These, and all the most eminent saints of God recorded in scripture, whenever they felt any thing of a storm approach them, the way they took for self-preservation, was to run, by faith and prayer, to the shadow of Christ. And, as they, so every true and upright-hearted believer, 'when he finds himself stripped of all outward accommodations, forsaken.

of all relations and familiar friends, made an obloquy of the blackest reproach, compassed about with the shadow of death, and the face of God himself seeming to frown on the dying believer; yet in the very height of his extremity his faith will catch hold of the apple tree, and there will hold, come life, come death. Oh the excellency and power of a divine faith!

To apply what hath been discovered concerning Christ's suitableness and commodiousness to answer the necessitous condition of poor sinners from this metaphor of the apple tree, let the first usc be of information. I will branch it forth into six particular branches.

Branch the First. Learn hence how sacrilegious and wicked the doctrine of popery is, which allows and teaches that there are more mediators between God and sinners besides Jesus Christ. The continual use papists make of the virgin Mary, and other saints, in their praying to God, is an evident proof hereof. They that doubt hereof, let them, for their own satisfaction, look into the Rosary, or Ladies Psalter, which is the poor besotted papist's vade mecum : the which whoever reads, comparing the same with the word of God, will soon be convinced of the idolatry of the church of Rome. The Spirit and word of God assure us, that there is but one only mediator between God and sinful men, and that the man Christ Jesus is that mediator. For there is one God, and one mediator between God and men,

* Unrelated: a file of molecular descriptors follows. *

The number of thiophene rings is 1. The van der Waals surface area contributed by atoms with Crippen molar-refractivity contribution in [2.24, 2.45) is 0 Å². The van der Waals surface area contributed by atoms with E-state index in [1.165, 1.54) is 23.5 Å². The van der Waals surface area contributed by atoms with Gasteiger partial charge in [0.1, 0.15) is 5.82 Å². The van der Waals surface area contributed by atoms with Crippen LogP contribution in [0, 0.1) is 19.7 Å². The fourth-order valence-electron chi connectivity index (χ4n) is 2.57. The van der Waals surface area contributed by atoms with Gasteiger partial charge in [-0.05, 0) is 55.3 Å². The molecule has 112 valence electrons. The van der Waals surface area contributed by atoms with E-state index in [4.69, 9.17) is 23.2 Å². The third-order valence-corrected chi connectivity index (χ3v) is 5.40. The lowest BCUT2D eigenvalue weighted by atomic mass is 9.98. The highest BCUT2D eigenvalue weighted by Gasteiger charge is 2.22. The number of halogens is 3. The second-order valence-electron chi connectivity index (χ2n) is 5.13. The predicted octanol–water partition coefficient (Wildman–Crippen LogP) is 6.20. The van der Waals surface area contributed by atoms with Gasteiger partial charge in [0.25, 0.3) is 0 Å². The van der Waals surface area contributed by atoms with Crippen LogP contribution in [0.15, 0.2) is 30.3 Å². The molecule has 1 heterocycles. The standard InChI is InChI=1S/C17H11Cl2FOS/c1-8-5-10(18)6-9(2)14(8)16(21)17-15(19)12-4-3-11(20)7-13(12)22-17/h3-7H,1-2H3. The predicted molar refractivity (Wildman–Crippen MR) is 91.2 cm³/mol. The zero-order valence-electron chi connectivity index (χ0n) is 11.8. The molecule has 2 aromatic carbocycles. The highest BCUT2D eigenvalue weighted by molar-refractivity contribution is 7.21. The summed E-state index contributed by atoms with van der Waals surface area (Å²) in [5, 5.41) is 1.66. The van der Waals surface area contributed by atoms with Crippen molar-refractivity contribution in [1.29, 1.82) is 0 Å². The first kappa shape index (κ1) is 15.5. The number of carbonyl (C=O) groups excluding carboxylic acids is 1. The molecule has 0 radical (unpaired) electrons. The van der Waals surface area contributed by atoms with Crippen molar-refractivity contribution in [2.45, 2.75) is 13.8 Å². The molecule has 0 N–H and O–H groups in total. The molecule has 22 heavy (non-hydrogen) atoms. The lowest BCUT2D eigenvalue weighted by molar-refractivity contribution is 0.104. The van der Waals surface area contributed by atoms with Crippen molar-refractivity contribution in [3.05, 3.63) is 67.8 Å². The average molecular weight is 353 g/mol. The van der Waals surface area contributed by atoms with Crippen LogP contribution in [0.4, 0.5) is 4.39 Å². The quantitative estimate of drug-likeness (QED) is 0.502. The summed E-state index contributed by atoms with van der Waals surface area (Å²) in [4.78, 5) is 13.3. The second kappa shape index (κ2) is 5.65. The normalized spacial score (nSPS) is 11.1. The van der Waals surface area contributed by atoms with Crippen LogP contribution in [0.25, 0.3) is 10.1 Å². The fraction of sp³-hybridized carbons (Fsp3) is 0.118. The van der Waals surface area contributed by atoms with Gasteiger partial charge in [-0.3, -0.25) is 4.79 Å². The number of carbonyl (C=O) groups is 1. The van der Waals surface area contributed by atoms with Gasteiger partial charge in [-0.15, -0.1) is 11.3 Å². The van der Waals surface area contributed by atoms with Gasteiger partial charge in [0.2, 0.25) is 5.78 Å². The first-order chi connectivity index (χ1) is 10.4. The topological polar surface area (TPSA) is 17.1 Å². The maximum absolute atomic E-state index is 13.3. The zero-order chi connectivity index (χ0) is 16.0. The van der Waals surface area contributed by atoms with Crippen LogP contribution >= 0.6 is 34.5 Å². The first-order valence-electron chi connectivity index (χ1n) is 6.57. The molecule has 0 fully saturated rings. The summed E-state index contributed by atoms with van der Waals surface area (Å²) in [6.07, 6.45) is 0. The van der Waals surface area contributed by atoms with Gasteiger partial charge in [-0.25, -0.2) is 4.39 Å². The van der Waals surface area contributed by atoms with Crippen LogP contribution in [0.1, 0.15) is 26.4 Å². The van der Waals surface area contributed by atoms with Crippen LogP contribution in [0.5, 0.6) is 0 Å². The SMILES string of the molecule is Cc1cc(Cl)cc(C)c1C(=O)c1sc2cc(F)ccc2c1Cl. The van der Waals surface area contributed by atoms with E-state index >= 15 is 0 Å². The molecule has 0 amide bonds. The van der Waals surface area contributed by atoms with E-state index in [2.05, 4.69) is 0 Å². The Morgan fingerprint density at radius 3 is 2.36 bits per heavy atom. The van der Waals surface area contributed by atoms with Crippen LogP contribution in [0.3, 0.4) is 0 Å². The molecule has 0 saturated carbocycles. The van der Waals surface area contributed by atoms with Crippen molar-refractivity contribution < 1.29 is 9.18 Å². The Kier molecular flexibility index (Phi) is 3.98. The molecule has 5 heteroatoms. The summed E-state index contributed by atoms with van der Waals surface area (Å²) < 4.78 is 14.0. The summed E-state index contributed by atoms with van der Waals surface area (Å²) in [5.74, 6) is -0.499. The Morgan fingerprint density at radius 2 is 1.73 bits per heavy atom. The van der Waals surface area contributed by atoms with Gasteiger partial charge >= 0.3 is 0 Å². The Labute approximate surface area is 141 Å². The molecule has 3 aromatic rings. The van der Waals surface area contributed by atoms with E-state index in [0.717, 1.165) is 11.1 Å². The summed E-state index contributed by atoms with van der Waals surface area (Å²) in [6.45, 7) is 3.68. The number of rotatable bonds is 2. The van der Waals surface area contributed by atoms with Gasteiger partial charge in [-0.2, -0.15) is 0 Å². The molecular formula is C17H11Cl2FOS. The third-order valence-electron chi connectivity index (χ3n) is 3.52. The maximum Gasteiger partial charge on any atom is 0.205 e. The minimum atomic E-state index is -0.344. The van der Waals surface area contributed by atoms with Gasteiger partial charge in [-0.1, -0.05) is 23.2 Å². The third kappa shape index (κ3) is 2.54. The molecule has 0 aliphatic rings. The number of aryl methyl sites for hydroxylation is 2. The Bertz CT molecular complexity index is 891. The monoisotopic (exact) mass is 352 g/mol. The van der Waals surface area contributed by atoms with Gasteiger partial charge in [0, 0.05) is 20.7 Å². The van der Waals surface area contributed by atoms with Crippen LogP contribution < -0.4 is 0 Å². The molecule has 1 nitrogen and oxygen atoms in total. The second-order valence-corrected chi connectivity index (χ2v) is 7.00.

the man Christ Jesus,” i Tim. ii. 5.

· But now hath he obtained a more excellent ministry; by how much also he is the mediator of a better covenant, which was established upon better promises,” Heb. viii. 6. .“ And to Jesus, the mediator of the new covenant,” Heb. xii. 24.

To convince you of this sacrilegious and damning doctrine, I offer three things to your serious consideration.

First, The word of God no where gives that honourable title of mediator to any but the Son of God.

Secondly, No one was ever found by the wisdom of God who was capable of such an high office, and that for two reasons.

First, Because the mediator who must come in between God and sinners must be God as well as man.

Now it is most certain that neither the virgin Mary, nor any other of the saints of whom papists make use as mediators, are God.

Secondly, Because none of the creatures to be redeemed were able to encounter with the death and miseries through which the mediator was to go, in making up the breach between God and the elect. Neither the virgin Mary, nor any other saint, shed their blood on the account of ransoming sinners. “ I have trodden the wine-press alone, and of the people there was none with me. And I looked, and there was none to help; and I wondered that there was none to uphold: therefore mine own arm brought salvation unto me, and my